Archive for October, 2007

Deconstructing Halloween — Reverse Trick Or Treaters

When I lived in Foster City, every year at Halloween the house would be mobbed by kids trick-or-treating. It was a non-stop barrage of costumed kids, and required quite a lot of candy. I don’t know if things were organized, but Foster City is a very planned community, and my neighborhood was very residential (and very flat). There was a shopping center nearby and I once drove by on Halloween and saw the entire parking lot filled with trick-or-treaters. It seemed like other towns must have bussed their kids in. Perhaps they came from Belmont or San Carlos.

We lived in Belmont for the last two Halloweens and we ended up with a grand total of zero trick-or-treaters both years. After six or seven years of the Foster City mobs, this caught me by surprise. However, in retrospect, there were potentially a few reasons why this could have made sense. The biggest issue was that there really weren’t that many kids in our neighborhood. Second, our house probably felt a little out of the way for the kids, as it was either at the top of a big hill or partway down a hill that you would have to climb back up. So, it probably wasn’t worth it. Finally, that old house was huge and had been broken up into some apartments, so it wasn’t clear at all to visitors where the “front door” was — which may have resulted in a fair amount of confusion.

When we moved to San Carlos last month, even though it was only a mile away, I started to think that this year we would see plenty of kids. First of all, there are a lot more kids in the neighborhood. Many of our neighbors seem to have young kids. The house is walking distance to a bunch of schools, so kids are walking around here all the time. The biggest indicator though was the decorations. I mean, I’m used to seeing people gear up and go all out for Christmas decorations, but you usually don’t see that much effort (if any) going into Halloween decorations. Except here in our neighborhood apparently. It certainly wasn’t every house, but a noticeable percentage of houses had really involved and detailed Halloween decorations. There were huge witches and spiders and cobwebs. More than a few homes had their entire front lawns converted into fake graveyards (some with bones sticking out of the ground as well). Witches crashing into things (garage, telephone pole) were common. It was definitely impressive and it made me think that this neighborhood takes its Halloween seriously.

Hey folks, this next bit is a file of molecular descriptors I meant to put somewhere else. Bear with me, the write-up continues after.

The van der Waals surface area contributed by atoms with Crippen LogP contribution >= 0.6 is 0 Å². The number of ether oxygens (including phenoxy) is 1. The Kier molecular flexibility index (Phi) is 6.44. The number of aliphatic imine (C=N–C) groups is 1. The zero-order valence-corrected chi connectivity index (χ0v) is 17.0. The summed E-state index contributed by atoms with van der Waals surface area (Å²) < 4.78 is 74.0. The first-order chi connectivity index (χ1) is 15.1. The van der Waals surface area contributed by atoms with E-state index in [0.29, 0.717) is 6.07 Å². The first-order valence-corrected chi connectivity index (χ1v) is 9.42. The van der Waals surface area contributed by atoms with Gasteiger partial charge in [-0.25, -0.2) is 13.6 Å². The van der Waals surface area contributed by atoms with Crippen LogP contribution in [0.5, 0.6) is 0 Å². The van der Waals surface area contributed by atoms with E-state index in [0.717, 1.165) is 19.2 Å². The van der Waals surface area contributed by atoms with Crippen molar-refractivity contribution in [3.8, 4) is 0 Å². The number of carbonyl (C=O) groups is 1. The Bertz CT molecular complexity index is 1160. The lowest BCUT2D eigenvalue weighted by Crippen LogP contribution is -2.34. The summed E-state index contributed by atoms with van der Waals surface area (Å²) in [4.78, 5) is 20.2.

We bought some candy and I rushed home from meetings in the city to make sure I was around when kids came… and then… no one came. I think that something may have been going on at one of the schools nearby (I could hear the loudspeaker), but no kids stopped by at all. It certainly could be that it’s kind of a pain to get to our front door (you need to walk up a very steep driveway, and the front door is on the side of the house rather than the front). However, when I was a kid, things like steep driveways were never a deterrent to trick-or-treating. We had a pretty strict methodology: ring the doorbell of every house in the neighborhood. It was pretty effective. Perhaps, though, times have changed. One thought is that the lack of Halloween decorations was a signal not to bother.

We did finally get one knock on the door however. I was munching on a post-dinner apple and there was a tapping at the door. So I grabbed the bag of KitKats and swung the door open. It was our next door neighbors with their daughter (she’s probably around 2 years old or so). We’ve met them a few times and they seem quite nice. So I’m all set to give the kid a KitKat and they say “Wait, we’re here for a ‘deconstructionist’ Halloween — we have something for you!” And with that, our neighbor reaches into a canvas bag and pulls out two delicious-looking caramel & nut covered apples. Turns out that one of our neighbors a few doors down is a chocolatier, and made a bunch of these caramel apples. I’m not quite sure why the neighbor three doors down gave the neighbor one door down caramel apples to give out, but that’s what happened. And that was that. We didn’t give out a single piece of candy (most of the candy is still wrapped up, so we’ll return it), but we got two caramel-and-nut covered apples. Of course, since I was halfway through an apple already, it felt wrong to start eating the caramel one… so it’ll have to wait for another night.